Publication Type

Journal Article

Publication Date

11-2017

Abstract

This paper explores how Buddhist groups in Sri Lanka attempt to suppress conversion to Christianity. Conversion to Christianity can dilute the power and legitimacy of Buddhist groups, which has caused them to promote a discourse of ‘unethical’ conversion. My argument is that such a discourse is self-Orientalising in nature, and is designed to enable the (re)production of Buddhist hegemony in Sri Lanka. By constructing Buddhists as vulnerable and in need of protection, the hegemonic actions of Buddhist groups are validated. These constructions serve to restrict the religious (and socio-cultural) mobility of Buddhists, and to legitimise the persecution of Christians through both legislative and violent means. Sensitivity to the effects of self-Orientalism reveals the need for more critical readings of the effects of religious protectionism on both the Christian other, and the national self as well.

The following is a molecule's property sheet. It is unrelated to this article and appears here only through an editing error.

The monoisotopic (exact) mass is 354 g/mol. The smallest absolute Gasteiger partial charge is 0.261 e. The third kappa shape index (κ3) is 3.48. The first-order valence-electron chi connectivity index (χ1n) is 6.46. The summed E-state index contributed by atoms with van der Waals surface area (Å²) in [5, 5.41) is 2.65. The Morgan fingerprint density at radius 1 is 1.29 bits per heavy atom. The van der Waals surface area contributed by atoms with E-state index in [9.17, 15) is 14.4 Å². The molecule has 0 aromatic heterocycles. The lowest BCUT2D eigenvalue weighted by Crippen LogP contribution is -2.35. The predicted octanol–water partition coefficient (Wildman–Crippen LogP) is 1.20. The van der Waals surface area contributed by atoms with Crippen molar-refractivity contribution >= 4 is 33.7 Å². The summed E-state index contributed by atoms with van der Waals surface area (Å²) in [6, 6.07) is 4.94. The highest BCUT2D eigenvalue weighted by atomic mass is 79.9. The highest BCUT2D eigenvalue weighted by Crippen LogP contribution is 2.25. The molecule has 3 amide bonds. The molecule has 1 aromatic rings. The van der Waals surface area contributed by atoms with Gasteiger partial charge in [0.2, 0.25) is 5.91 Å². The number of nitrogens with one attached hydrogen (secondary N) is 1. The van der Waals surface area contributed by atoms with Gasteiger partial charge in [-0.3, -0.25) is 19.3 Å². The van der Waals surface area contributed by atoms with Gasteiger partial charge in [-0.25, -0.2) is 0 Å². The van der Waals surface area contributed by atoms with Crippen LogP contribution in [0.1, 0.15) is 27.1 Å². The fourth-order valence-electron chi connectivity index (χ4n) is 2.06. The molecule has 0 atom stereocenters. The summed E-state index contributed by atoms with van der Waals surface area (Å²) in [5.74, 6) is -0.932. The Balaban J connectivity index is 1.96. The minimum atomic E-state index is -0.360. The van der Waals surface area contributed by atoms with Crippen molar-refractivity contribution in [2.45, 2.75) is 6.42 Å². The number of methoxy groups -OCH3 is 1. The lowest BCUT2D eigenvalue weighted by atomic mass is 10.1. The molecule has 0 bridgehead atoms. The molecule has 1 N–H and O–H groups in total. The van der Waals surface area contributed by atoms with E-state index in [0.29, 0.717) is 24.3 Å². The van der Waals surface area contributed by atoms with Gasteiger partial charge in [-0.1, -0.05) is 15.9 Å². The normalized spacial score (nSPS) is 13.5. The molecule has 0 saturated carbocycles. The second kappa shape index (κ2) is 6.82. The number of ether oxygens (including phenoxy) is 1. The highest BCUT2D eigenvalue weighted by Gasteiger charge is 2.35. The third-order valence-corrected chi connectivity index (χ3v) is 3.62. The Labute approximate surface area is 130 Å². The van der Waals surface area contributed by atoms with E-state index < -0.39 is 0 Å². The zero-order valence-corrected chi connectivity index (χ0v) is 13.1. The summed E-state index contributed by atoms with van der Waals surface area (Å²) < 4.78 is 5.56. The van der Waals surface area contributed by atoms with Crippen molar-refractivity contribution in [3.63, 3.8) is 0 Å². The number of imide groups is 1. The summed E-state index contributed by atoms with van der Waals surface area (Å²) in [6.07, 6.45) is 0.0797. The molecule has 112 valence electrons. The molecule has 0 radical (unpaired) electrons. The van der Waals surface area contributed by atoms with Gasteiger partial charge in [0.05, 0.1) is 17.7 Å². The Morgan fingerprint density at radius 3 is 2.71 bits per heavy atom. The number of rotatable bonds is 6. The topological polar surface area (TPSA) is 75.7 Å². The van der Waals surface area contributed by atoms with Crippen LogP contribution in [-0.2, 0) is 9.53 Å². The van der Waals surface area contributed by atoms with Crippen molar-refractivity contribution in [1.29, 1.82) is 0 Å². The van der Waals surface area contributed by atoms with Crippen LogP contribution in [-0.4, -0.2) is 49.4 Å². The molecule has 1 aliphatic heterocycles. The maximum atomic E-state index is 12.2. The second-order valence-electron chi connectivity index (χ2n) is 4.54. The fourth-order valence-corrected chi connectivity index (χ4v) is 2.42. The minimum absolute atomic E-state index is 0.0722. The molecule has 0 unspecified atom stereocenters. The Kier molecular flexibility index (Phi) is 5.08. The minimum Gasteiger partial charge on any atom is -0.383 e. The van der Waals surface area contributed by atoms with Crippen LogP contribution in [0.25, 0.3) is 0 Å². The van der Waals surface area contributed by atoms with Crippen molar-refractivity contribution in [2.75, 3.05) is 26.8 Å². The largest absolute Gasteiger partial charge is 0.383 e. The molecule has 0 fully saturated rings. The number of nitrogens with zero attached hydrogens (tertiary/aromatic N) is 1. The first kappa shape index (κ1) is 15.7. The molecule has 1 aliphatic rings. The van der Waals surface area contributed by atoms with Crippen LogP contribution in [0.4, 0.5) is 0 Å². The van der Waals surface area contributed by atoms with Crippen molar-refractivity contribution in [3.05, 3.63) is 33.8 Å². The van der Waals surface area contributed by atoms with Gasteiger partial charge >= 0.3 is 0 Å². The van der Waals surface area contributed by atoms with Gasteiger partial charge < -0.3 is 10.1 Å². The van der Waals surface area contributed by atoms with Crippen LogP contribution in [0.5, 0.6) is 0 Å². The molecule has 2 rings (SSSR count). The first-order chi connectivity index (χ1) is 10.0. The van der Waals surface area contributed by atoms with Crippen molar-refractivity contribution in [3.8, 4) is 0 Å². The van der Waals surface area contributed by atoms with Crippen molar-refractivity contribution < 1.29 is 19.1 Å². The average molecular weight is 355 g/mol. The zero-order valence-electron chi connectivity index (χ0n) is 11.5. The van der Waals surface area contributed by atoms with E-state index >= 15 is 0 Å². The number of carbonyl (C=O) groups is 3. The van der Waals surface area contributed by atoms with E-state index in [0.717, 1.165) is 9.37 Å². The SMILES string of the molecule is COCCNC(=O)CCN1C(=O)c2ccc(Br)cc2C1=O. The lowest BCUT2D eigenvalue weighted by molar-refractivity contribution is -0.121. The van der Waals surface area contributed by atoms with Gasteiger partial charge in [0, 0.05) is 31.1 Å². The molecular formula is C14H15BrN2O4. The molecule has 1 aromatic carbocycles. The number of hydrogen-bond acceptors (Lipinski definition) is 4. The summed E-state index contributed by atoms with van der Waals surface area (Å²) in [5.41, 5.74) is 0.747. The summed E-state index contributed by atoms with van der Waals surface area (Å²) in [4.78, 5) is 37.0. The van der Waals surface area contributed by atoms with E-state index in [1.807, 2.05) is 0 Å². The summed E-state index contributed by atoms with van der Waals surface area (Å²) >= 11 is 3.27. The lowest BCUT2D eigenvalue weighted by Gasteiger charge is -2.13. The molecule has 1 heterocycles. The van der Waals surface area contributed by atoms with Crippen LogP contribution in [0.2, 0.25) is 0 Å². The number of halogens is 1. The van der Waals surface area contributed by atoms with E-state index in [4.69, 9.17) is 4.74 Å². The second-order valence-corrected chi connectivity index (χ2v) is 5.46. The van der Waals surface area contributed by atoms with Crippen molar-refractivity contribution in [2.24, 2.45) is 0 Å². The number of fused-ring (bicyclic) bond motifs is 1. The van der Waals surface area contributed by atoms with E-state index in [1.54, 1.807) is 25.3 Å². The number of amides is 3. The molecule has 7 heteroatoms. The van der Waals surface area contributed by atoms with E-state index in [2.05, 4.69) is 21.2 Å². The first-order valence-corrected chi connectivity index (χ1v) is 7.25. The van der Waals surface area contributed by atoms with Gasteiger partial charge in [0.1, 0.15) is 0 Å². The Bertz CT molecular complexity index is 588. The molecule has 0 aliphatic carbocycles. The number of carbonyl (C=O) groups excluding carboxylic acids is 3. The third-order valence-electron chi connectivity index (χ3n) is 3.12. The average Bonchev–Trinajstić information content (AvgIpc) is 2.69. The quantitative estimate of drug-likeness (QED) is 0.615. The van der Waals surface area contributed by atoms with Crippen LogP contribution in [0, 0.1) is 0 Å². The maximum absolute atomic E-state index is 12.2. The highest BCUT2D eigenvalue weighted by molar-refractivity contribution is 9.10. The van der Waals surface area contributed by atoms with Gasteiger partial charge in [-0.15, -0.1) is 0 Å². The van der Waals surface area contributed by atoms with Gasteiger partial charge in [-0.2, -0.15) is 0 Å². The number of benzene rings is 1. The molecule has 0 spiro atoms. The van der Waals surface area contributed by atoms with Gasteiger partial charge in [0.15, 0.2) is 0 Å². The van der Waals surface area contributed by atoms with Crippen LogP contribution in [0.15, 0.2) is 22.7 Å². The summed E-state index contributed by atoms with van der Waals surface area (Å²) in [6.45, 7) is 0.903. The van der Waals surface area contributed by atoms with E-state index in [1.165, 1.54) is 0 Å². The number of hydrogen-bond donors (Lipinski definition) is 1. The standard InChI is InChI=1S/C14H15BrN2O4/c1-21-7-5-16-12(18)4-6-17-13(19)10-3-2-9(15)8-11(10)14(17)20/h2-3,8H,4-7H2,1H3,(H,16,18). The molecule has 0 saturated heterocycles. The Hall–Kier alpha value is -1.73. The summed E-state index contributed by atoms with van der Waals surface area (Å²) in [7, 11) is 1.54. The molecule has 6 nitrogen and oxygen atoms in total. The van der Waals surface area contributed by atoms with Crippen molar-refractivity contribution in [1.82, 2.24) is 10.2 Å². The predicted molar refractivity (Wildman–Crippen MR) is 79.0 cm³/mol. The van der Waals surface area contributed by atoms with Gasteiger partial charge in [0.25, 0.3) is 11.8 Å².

Keywords

Buddhist hegemony, evangelical Christianity, Religious conversio, n religious mobility, self-Orientalism, Sri Lanka

Discipline

Asian Studies | Religion

Research Areas

Humanities

Publication

Religion

First Page

1

Last Page

21

ISSN

0048-721X

Identifier

10.1080/0048721x.2017.1402831

Publisher

Elsevier / Taylor & Francis (Routledge): SSH Titles

Creative Commons License

Creative Commons Attribution-Noncommercial-No Derivative Works 4.0 License
This work is licensed under a Creative Commons Attribution-Noncommercial-No Derivative Works 4.0 License.

Additional URL

https://doi.org/10.1080/0048721x.2017.1402831

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